It was fitting that Jordan saved his best for last. Considering the circumstances, there was no question that M.J.'s winner over Russell was not only the greatest moment in his career, but the greatest moment in NBA history. With a Nielsen rating of 22.3 and a total viewership of 72 million viewers, Bulls-Jazz Game 6 was -- and still is -- the most-watched NBA game of all time. At that moment, Michael Jordan was the most famous man on the planet, and the Bulls were the most famous team. For his part, Bryon Russell became the consummate victim of a last-second shots in the NBA -- even surpassing Jordan's first victim: Craig Ehlo. And while some to this day question if Jordan's push-off is the biggest no-call the league had ever seen, few believe that it should have been called.
"I've had referees come up to me and say they would've made that call, but who was going to call a push-off at that time on the greatest player to ever play the game?" Russell said in 2004. "But that night, it just felt like they weren't going to let us win."
(An alternate view. Photo by Scott Cunningham, Getty Images)
Without Jordan and Jackson in place, the Chicago Bulls' collapse was fast and swift. Scottie Pippen was traded to the Houston Rockets; Steve Kerr was traded to the San Antonio Spurs; Luc Longley was dealt to the Phoenix Suns; Jason Caffey was traded to the Warriors; Jud Buechler signed with Detroit; Dennis Rodman signed with the Lakers; and Scott Burrell signed with the Nets. By the time the next season began, only Ron Harper, Toni Kukoc, Dickey Simpkins, Bill Wennington, and Randy Brown were left from the championship teams. Chicago fell off the map and became one of the worst teams in the NBA over the next eight years.
Jerry Krause resigned as Chicago's GM in 2003. Although he had brought in every Bulls player on the '96 through '98 championship teams that wasn't Michael Jordan, his legacy was forever ruined by breaking up the Chicago Bulls. Whether the Bulls would've won it or not in 1999 is up for debate; the San Antonio Spurs were a great team that year. However, Krause never gave it a chance to play out. He was convinced that he, as the architect of the championship teams, could make it happened with and without Jordan and Pippen and Jackson. He learned the hard way that he was wrong.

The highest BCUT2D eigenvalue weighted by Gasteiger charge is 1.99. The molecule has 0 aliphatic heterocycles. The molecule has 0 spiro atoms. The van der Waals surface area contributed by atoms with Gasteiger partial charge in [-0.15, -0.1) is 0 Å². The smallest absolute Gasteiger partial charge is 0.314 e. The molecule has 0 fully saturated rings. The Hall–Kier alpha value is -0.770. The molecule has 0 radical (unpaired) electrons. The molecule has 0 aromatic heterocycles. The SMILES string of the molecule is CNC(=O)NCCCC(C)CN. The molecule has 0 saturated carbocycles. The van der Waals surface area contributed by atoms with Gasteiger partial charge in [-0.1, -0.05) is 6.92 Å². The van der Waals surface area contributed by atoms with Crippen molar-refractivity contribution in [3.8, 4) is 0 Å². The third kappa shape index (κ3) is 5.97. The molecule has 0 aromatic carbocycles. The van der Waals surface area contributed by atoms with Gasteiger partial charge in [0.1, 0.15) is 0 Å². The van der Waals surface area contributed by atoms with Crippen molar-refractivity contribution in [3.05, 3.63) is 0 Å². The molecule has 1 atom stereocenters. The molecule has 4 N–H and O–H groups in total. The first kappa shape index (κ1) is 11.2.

Success was hard to come by for the players on the old Bulls team. Phil Jackson came out retirement a year later and coached the Los Angeles Lakers, where he led them to back-to-back-to-back NBA titles. Steve Kerr won two additional championships in 1999 and 2003 -- sandwiching the years the Lakers won it all. Scottie Pippen had brief success with the Portand Trail Blazers in 2000. But the Blazers couldn't get past the Lakers and lost in Game 7 in a contest they had led all the way.
Just two weeks after the 1998 finals, the NBA announced that it was locking out its players until a new collective bargaining agreement could be worked out. The 1998-99 season did not begin until February, canceling events such as the All-Star Game and the Slam Dunk Contest. The NBA took a huge dip in the ratings after Jordan's retirement. They were initially helped by the rise of Phil Jackson's Lakers team that was charismatic and star-powered. But no one could match the presence of Michael Jordan, and the league was forced to search for the "Next Jordan" for years to come.
In 2001, Michael Jordan came out of retirement and played a pair of seasons with the Washington Wizards. While Jordan's arrival was an economic godsend for local businesses, he did nothing that could possibly rival what he did as a member of the Chicago Bulls. And with his comeback, Jordan replaced his lasting image against the Jazz -- bar none, the greatest end of a career in sports -- with an otherwise irrelevant one in the final game of the 2003 regular season.